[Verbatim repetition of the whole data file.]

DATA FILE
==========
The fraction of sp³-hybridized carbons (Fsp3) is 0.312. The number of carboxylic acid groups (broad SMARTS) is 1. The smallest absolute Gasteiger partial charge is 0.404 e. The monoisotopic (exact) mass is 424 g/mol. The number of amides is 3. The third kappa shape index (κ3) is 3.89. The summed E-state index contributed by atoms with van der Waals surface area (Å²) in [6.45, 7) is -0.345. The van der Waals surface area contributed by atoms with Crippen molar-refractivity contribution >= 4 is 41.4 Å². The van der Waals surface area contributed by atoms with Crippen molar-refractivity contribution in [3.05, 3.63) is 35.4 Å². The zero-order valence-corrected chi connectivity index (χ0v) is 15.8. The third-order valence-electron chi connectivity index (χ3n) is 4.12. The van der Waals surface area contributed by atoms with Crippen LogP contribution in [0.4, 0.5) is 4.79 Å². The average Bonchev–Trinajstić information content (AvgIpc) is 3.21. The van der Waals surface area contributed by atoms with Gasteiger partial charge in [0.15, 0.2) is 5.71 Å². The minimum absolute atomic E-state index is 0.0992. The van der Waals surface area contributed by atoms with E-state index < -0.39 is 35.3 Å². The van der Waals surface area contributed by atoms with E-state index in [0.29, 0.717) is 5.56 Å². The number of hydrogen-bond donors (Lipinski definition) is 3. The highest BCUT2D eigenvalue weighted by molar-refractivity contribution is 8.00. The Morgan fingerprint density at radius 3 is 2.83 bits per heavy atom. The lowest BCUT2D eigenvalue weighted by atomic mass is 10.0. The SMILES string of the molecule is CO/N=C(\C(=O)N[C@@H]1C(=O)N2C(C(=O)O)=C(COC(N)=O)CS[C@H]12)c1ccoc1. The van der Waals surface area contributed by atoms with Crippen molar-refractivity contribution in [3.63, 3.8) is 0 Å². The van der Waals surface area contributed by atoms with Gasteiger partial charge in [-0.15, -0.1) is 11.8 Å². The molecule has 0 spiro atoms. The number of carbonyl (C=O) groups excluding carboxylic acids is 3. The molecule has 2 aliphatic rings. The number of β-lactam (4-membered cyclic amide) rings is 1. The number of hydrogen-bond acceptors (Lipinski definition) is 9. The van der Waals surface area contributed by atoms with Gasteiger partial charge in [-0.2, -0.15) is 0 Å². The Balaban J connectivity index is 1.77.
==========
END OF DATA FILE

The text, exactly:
The fraction of sp³-hybridized carbons (Fsp3) is 0.312. The number of carboxylic acid groups (broad SMARTS) is 1. The smallest absolute Gasteiger partial charge is 0.404 e. The monoisotopic (exact) mass is 424 g/mol. The number of amides is 3. The third kappa shape index (κ3) is 3.89. The summed E-state index contributed by atoms with van der Waals surface area (Å²) in [6.45, 7) is -0.345. The van der Waals surface area contributed by atoms with Crippen molar-refractivity contribution >= 4 is 41.4 Å². The van der Waals surface area contributed by atoms with Crippen molar-refractivity contribution in [3.05, 3.63) is 35.4 Å². The zero-order valence-corrected chi connectivity index (χ0v) is 15.8. The third-order valence-electron chi connectivity index (χ3n) is 4.12. The van der Waals surface area contributed by atoms with Crippen LogP contribution in [0.4, 0.5) is 4.79 Å². The average Bonchev–Trinajstić information content (AvgIpc) is 3.21. The van der Waals surface area contributed by atoms with Gasteiger partial charge in [0.15, 0.2) is 5.71 Å². The minimum absolute atomic E-state index is 0.0992. The van der Waals surface area contributed by atoms with E-state index < -0.39 is 35.3 Å². The van der Waals surface area contributed by atoms with E-state index in [0.29, 0.717) is 5.56 Å². The number of hydrogen-bond donors (Lipinski definition) is 3. The highest BCUT2D eigenvalue weighted by molar-refractivity contribution is 8.00. The Morgan fingerprint density at radius 3 is 2.83 bits per heavy atom. The lowest BCUT2D eigenvalue weighted by atomic mass is 10.0. The SMILES string of the molecule is CO/N=C(\C(=O)N[C@@H]1C(=O)N2C(C(=O)O)=C(COC(N)=O)CS[C@H]12)c1ccoc1. The van der Waals surface area contributed by atoms with Crippen molar-refractivity contribution in [3.63, 3.8) is 0 Å². The van der Waals surface area contributed by atoms with Gasteiger partial charge in [-0.15, -0.1) is 11.8 Å². The molecule has 0 spiro atoms. The number of carbonyl (C=O) groups excluding carboxylic acids is 3. The molecule has 2 aliphatic rings. The number of β-lactam (4-membered cyclic amide) rings is 1. The number of hydrogen-bond acceptors (Lipinski definition) is 9. The van der Waals surface area contributed by atoms with Gasteiger partial charge in [-0.2, -0.15) is 0 Å². The Balaban J connectivity index is 1.77.